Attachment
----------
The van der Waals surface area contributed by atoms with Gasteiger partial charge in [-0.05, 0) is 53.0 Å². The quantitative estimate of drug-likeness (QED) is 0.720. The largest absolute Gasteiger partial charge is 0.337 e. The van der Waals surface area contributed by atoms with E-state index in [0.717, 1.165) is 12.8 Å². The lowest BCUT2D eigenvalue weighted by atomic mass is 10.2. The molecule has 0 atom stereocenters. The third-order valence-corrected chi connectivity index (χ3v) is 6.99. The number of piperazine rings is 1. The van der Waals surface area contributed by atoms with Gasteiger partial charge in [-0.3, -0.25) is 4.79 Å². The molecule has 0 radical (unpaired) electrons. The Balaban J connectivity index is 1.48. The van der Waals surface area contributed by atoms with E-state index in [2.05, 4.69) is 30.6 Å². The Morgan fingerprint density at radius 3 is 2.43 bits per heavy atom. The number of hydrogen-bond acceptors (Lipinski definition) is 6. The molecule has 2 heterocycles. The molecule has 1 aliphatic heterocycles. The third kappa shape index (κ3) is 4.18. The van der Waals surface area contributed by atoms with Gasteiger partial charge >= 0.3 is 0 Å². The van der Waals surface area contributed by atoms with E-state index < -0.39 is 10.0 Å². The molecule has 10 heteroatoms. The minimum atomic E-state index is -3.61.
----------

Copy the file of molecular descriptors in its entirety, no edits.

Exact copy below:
The van der Waals surface area contributed by atoms with Gasteiger partial charge in [-0.05, 0) is 53.0 Å². The quantitative estimate of drug-likeness (QED) is 0.720. The largest absolute Gasteiger partial charge is 0.337 e. The van der Waals surface area contributed by atoms with E-state index in [0.717, 1.165) is 12.8 Å². The lowest BCUT2D eigenvalue weighted by atomic mass is 10.2. The molecule has 0 atom stereocenters. The third-order valence-corrected chi connectivity index (χ3v) is 6.99. The number of piperazine rings is 1. The van der Waals surface area contributed by atoms with Gasteiger partial charge in [-0.3, -0.25) is 4.79 Å². The molecule has 0 radical (unpaired) electrons. The Balaban J connectivity index is 1.48. The van der Waals surface area contributed by atoms with E-state index in [2.05, 4.69) is 30.6 Å². The Morgan fingerprint density at radius 3 is 2.43 bits per heavy atom. The number of hydrogen-bond acceptors (Lipinski definition) is 6. The molecule has 2 heterocycles. The molecule has 1 aliphatic heterocycles. The third kappa shape index (κ3) is 4.18. The van der Waals surface area contributed by atoms with Gasteiger partial charge >= 0.3 is 0 Å². The van der Waals surface area contributed by atoms with E-state index < -0.39 is 10.0 Å². The molecule has 10 heteroatoms. The minimum atomic E-state index is -3.61.